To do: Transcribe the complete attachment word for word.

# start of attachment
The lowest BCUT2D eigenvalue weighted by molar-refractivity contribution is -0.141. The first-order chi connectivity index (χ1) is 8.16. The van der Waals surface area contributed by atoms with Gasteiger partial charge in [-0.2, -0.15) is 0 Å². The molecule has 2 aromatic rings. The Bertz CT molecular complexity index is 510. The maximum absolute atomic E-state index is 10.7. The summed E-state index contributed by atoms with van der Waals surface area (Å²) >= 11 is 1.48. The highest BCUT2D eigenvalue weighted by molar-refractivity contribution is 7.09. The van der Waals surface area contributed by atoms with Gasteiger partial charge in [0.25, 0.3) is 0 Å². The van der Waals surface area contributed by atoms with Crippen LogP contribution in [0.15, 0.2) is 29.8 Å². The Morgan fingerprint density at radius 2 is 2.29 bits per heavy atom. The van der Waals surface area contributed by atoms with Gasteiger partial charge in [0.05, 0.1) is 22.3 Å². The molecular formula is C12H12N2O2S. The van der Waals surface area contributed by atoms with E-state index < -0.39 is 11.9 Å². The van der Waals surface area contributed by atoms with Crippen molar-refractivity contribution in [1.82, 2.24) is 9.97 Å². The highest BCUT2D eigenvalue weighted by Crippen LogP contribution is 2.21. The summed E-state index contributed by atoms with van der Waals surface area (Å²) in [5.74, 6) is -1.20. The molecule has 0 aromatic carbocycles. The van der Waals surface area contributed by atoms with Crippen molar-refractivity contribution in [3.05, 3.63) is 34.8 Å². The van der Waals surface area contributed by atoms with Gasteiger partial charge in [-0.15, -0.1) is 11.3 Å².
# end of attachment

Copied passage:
The lowest BCUT2D eigenvalue weighted by molar-refractivity contribution is -0.141. The first-order chi connectivity index (χ1) is 8.16. The van der Waals surface area contributed by atoms with Gasteiger partial charge in [-0.2, -0.15) is 0 Å². The molecule has 2 aromatic rings. The Bertz CT molecular complexity index is 510. The maximum absolute atomic E-state index is 10.7. The summed E-state index contributed by atoms with van der Waals surface area (Å²) >= 11 is 1.48. The highest BCUT2D eigenvalue weighted by molar-refractivity contribution is 7.09. The van der Waals surface area contributed by atoms with Gasteiger partial charge in [0.25, 0.3) is 0 Å². The van der Waals surface area contributed by atoms with Crippen LogP contribution in [0.15, 0.2) is 29.8 Å². The Morgan fingerprint density at radius 2 is 2.29 bits per heavy atom. The van der Waals surface area contributed by atoms with Gasteiger partial charge in [0.05, 0.1) is 22.3 Å². The molecular formula is C12H12N2O2S. The van der Waals surface area contributed by atoms with E-state index < -0.39 is 11.9 Å². The van der Waals surface area contributed by atoms with Crippen molar-refractivity contribution in [1.82, 2.24) is 9.97 Å². The highest BCUT2D eigenvalue weighted by Crippen LogP contribution is 2.21. The summed E-state index contributed by atoms with van der Waals surface area (Å²) in [5.74, 6) is -1.20. The molecule has 0 aromatic carbocycles. The van der Waals surface area contributed by atoms with Crippen molar-refractivity contribution in [3.05, 3.63) is 34.8 Å². The van der Waals surface area contributed by atoms with Gasteiger partial charge in [-0.15, -0.1) is 11.3 Å².